Get green power from your electric provider
Choosing clean, green energy for your home or office encourages the growth of eco-friendly power production businesses and helps support further development of renewable energy technologies. The potential expansion of the green energy market is enormous as is the potential for providing thousands of green jobs. An added benefit: increased energy independence, which could lead to greater economic and social security.
How to get green power from your electric provider
- Choose a green pricing option: If you're in a state with a regulated power structure, you’re given essentially only one choice for electricity: your local utility provider. The good news is that many state utilities offer green pricing options. This means that although you can’t be guaranteed to have only green power pumped directly to your outlets, you can pay a premium to your electricity provider to have your equivalent power usage pumped into the grid as renewable energy. So plug into the sun, water, wind, or geothermal by opting into your utility’s green power options!
- Choose a green marketing option: Green marketing options are available to those in states with a competitive electricity market. In such a system, power providers, including private power companies and your local utility, can jockey for your business. As a result, you have the choice to purchase electricity from your regular provider (that may or may not generate power sustainably) or from a company offering some percentage of green power. Some green energy companies even offer 100 percent renewable options! Start buying into your green power retail options and begin powering up sustainably!
- Opt for RECs: If neither of these options is available to you, look into Renewable Energy Certificates (RECs, TRCs, or greentags) available across the country. This option allows you to financially support the generation of clean energy in your area, usually through a company other than your usual power provider.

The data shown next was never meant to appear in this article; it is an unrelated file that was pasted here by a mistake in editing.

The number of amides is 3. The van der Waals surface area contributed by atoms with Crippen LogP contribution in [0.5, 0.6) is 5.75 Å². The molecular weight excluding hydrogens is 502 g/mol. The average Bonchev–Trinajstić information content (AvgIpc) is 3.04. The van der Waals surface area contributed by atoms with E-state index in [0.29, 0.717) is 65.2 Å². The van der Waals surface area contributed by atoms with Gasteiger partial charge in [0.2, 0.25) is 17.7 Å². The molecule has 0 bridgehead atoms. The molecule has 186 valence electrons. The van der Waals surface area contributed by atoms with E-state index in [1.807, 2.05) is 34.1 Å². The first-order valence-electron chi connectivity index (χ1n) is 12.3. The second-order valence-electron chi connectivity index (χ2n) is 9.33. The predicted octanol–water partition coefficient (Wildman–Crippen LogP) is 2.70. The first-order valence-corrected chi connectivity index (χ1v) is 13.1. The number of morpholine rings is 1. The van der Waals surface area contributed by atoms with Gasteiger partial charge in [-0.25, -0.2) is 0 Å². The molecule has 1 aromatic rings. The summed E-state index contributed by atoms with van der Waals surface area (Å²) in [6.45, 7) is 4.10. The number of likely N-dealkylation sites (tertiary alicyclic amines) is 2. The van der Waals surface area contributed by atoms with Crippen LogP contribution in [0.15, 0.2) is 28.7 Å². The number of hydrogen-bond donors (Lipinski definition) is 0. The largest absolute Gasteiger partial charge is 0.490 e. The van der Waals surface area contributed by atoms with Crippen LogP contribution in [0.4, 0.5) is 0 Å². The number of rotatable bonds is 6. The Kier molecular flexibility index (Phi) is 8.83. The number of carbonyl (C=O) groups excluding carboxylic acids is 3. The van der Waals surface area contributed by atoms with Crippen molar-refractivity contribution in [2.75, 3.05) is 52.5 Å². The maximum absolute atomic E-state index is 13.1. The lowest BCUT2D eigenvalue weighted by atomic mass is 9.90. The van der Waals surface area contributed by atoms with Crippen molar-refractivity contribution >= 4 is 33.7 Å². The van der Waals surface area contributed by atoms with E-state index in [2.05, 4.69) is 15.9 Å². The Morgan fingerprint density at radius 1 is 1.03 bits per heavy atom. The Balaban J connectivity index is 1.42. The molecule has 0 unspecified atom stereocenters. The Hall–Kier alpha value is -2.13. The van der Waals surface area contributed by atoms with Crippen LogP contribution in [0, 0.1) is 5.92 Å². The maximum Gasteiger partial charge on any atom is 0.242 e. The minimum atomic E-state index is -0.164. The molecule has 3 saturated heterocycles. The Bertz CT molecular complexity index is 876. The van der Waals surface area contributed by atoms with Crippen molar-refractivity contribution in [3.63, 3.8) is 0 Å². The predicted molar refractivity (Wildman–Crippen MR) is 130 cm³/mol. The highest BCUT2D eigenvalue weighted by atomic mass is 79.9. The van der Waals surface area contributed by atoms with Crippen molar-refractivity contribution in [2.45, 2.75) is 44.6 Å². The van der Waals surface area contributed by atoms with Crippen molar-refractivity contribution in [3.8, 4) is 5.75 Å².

Getting green power from your electric provider helps you go green because…
- It supports increased development of renewable energy sources.
- It creates a more secure social future since it reduces our dependence on foreign sources of oil.
- It provides an abundance of healthy green jobs.
The demand for electricity in the US is predicted to increase 50 percent by 2025, increasing the need for new energy generating capacity. According to Environmental Defense, electricity use in the US is responsible for 70 percent of sulfur emissions, 33 percent of nitrogen oxide emissions, 23 percent of mercury emissions, and 23 percent of fine airborne particle emissions. Coal power plants account for most of these emissions, which create several environmental problems, including lake and stream acidity, disruption of nutrient balance in water basins, depletion of soil nutrients, decreased plant and animal biodiversity, and damage to natural habitats.
In addition, fossil fuel burning power plants in the US release about 2 billion tons of carbon dioxide into the atmosphere annually. In fact, about 80 percent of global carbon dioxide emissions come from power plants worldwide.
The US leans heavily on foreign sources of oil to supply its growing energy demands. Choosing to support green sources of energy increases energy independence and ensures a more secure social and economic furture. In addition, as money is invested in green power projects, more jobs are created. Supporting green power helps to expand the job market and stimulates the economy.
Renewable energy sources
There are several types of renewable energy sources to consider. Most electric providers use a mix of two or more of these options.
Direct solar energy falls into two general categories: concentrating and thermal systems. Currently, solar energy provides less than 1 percent of the energy needed by electricity users in the US.
In one way or another, most other renewable power sources are related to solar energy. Wind, for instance, results from solar energy absorbed and reflected by water and land, which in turn creates pockets of air with varying temperatures that react to create wind. The estimated energy potential from wind worldwide is 5,800 quadrillion Btus, which is 15 times more than the current energy demand of the world.